Multi-national companies often maintain a team of in-house attorneys to keep abreast of changes in the law and take appropriate actions to protect the best interest of the company. On the other hand, small to mid-sized businesses choose to spare the resources as an in-house legal department can be expensive.
In a prior blog post we examined recent changes to New Jersey Site Remediation Reform Act ("SRRA") stemming from the passage of Assembly Bill A-5293. This new law, colloquially known as "SRRA 2.0," makes a few important changes to New Jersey's site remediation laws that may impact clients involved in purchase-and-sale or other property transfer transactions.
Last month, the Appellate Division determined that provisions in a teachers' union contract that allowed two teachers to collect their full pay and benefits for days when they did not teach but instead performed union duties were unenforceable.
In Part I of this series, we examined what Tax Sale Certificates ("TSC") were and how they are acquired in New Jersey. In this Part II, we will explore what a holder of a TSC can do to maintain priority lien position on the property as well as how it can acquire title to the property in question.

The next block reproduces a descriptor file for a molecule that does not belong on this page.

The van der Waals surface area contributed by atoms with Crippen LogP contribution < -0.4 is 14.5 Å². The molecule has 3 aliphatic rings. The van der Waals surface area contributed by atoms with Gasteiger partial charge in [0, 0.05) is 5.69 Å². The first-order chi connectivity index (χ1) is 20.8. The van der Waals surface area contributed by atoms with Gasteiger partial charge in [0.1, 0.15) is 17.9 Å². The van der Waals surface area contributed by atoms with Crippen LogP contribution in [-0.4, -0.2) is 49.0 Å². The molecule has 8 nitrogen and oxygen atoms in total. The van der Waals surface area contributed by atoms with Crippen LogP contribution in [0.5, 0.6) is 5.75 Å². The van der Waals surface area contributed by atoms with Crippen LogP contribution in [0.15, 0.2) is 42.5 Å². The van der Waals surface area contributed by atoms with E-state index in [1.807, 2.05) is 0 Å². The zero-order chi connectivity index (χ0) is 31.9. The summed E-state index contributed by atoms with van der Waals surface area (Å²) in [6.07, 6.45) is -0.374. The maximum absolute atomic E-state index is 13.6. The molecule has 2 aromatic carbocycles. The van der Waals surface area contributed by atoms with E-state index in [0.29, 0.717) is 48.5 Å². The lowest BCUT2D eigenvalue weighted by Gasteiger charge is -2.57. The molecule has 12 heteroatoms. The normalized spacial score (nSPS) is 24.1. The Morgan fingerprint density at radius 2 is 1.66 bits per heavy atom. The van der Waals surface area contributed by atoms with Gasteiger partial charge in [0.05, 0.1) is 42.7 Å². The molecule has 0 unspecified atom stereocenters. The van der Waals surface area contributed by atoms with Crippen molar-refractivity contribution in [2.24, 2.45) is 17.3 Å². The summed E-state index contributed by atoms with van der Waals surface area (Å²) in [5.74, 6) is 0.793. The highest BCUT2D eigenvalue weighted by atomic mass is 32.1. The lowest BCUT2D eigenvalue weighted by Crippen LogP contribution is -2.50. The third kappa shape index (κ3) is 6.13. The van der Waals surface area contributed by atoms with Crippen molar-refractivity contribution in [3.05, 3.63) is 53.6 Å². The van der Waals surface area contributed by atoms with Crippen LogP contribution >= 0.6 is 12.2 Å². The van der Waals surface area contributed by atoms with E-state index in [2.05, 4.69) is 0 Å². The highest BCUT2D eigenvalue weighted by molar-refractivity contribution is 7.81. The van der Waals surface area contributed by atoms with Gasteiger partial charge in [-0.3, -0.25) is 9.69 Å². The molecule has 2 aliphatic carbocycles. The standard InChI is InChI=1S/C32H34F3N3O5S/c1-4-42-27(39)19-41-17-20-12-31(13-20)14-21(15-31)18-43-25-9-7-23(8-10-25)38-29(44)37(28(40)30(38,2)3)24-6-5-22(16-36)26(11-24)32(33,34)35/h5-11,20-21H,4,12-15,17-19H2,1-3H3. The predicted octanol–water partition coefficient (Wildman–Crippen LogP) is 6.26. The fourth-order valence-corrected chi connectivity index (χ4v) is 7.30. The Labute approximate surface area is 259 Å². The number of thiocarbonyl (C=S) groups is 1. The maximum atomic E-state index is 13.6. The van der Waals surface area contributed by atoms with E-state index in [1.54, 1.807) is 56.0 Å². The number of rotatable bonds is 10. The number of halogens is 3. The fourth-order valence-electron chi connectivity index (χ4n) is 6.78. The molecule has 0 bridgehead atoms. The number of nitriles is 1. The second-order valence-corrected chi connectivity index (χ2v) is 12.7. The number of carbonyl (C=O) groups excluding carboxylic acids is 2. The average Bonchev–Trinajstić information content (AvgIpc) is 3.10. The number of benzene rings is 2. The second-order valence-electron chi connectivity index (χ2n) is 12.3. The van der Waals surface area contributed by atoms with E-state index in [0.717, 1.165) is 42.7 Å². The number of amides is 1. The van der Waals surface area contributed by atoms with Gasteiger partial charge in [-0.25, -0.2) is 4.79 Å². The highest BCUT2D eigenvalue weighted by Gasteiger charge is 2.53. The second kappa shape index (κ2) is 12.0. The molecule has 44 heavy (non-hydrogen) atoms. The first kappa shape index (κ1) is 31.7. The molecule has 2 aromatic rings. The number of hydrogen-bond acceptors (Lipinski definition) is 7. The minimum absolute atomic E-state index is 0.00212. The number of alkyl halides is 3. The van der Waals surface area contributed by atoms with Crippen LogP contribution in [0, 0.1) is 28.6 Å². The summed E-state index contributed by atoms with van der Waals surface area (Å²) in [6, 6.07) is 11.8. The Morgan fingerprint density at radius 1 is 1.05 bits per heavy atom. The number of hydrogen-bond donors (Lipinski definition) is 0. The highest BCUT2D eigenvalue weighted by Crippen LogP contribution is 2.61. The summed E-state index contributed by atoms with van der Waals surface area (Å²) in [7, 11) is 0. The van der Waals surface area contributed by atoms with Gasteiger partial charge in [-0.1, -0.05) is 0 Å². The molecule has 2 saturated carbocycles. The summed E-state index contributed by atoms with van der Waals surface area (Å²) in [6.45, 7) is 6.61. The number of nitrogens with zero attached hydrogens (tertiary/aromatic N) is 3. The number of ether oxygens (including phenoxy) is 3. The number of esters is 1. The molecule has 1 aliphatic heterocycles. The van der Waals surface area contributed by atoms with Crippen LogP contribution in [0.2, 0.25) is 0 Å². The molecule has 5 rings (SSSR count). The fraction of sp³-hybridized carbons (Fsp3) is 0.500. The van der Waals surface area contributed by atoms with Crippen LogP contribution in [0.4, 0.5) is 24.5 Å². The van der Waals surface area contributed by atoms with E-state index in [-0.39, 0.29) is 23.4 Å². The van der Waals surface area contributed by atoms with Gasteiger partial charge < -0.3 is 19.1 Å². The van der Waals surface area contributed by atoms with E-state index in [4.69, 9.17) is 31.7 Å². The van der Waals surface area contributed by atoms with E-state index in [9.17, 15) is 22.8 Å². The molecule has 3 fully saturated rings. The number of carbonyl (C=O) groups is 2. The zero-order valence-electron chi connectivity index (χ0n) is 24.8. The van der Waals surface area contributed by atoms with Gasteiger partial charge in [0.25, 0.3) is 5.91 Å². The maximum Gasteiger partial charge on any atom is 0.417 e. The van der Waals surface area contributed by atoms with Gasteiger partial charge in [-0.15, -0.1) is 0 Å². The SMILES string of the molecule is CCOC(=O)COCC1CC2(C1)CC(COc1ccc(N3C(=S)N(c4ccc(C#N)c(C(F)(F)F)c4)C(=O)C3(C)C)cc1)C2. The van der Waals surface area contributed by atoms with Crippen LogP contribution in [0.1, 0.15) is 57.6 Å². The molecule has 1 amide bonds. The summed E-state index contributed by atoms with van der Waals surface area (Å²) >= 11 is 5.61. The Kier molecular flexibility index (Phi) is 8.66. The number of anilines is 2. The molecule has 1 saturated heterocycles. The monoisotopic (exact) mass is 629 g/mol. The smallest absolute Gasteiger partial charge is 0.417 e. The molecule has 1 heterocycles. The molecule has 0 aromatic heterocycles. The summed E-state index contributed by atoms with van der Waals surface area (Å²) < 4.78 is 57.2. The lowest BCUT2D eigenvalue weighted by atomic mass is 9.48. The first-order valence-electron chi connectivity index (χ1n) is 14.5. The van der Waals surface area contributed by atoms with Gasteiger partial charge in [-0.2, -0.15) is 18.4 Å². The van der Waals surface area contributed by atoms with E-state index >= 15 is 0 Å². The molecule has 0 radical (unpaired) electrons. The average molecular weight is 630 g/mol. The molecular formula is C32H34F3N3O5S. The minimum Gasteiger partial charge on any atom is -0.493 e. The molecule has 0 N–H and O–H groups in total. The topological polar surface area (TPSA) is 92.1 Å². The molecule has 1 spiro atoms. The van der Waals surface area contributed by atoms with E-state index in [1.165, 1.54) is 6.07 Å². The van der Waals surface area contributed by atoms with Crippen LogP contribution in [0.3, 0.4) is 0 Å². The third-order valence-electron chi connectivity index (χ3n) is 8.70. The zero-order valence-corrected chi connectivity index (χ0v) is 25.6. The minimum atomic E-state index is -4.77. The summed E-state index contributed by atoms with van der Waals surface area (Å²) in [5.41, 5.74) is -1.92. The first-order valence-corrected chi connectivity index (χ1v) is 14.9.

The U.S. Department of Labor announced today a final rule that updates the FLSA overtime regulations. The rule updates the earnings thresholds necessary to exempt executive, administrative, or professional employees from the FLSA's minimum wage and overtime pay requirements.
Entrepreneurs have a myriad of options for raising capital for their early-stage businesses including bootstrapping, crowdfunding, issuance of common stock, and issuance of convertible notes.
Businesses often require additional capital to start, grow, or manage business operations. To satisfy this need, businesses can pursue a variety of financing options.
On August 9, 2019, Governor Phil Murphy Assembly Bill A-2004, (the "Bill"), which now permits municipalities in New Jersey to pay non-residential property tax appeal refunds over a period of three years.
In May of 2009, Governor John Corzine signed the Site Remediation Reform Act ("SRRA") into law, enacting sweeping changes to New Jersey's site remediation program. The Act created the Licensed Site Remediation Professionals ("LSRP") Program and imposed strict reporting requirements and an affirmative obligation to remediate contaminated sites.
New Jersey law requires property owners to pay property taxes and other municipal charges relating to their real estate holdings. These charges can include water, sewer and other special assessments or utilities impacting the property.